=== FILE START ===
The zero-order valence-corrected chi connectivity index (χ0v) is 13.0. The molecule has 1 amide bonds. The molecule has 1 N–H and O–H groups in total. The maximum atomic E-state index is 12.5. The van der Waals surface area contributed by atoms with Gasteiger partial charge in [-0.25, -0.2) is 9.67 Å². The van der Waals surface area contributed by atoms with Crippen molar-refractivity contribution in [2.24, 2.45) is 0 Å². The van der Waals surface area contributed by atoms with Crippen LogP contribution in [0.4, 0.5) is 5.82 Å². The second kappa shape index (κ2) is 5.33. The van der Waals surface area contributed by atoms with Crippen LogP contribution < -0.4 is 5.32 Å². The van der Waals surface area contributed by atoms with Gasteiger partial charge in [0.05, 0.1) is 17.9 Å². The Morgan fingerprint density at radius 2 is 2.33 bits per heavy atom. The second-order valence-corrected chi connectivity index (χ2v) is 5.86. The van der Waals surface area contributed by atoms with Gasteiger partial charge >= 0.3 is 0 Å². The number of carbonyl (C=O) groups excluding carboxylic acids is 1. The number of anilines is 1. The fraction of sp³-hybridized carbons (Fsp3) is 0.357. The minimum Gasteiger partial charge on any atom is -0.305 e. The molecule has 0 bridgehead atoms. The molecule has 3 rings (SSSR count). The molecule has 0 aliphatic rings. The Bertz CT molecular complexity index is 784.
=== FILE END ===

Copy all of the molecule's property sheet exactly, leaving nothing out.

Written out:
The zero-order valence-corrected chi connectivity index (χ0v) is 13.0. The molecule has 1 amide bonds. The molecule has 1 N–H and O–H groups in total. The maximum atomic E-state index is 12.5. The van der Waals surface area contributed by atoms with Gasteiger partial charge in [-0.25, -0.2) is 9.67 Å². The van der Waals surface area contributed by atoms with Crippen molar-refractivity contribution in [2.24, 2.45) is 0 Å². The van der Waals surface area contributed by atoms with Crippen LogP contribution in [0.4, 0.5) is 5.82 Å². The second kappa shape index (κ2) is 5.33. The van der Waals surface area contributed by atoms with Crippen LogP contribution < -0.4 is 5.32 Å². The van der Waals surface area contributed by atoms with Gasteiger partial charge in [0.05, 0.1) is 17.9 Å². The Morgan fingerprint density at radius 2 is 2.33 bits per heavy atom. The second-order valence-corrected chi connectivity index (χ2v) is 5.86. The van der Waals surface area contributed by atoms with Gasteiger partial charge >= 0.3 is 0 Å². The number of carbonyl (C=O) groups excluding carboxylic acids is 1. The number of anilines is 1. The fraction of sp³-hybridized carbons (Fsp3) is 0.357. The minimum Gasteiger partial charge on any atom is -0.305 e. The molecule has 0 bridgehead atoms. The molecule has 3 rings (SSSR count). The molecule has 0 aliphatic rings. The Bertz CT molecular complexity index is 784.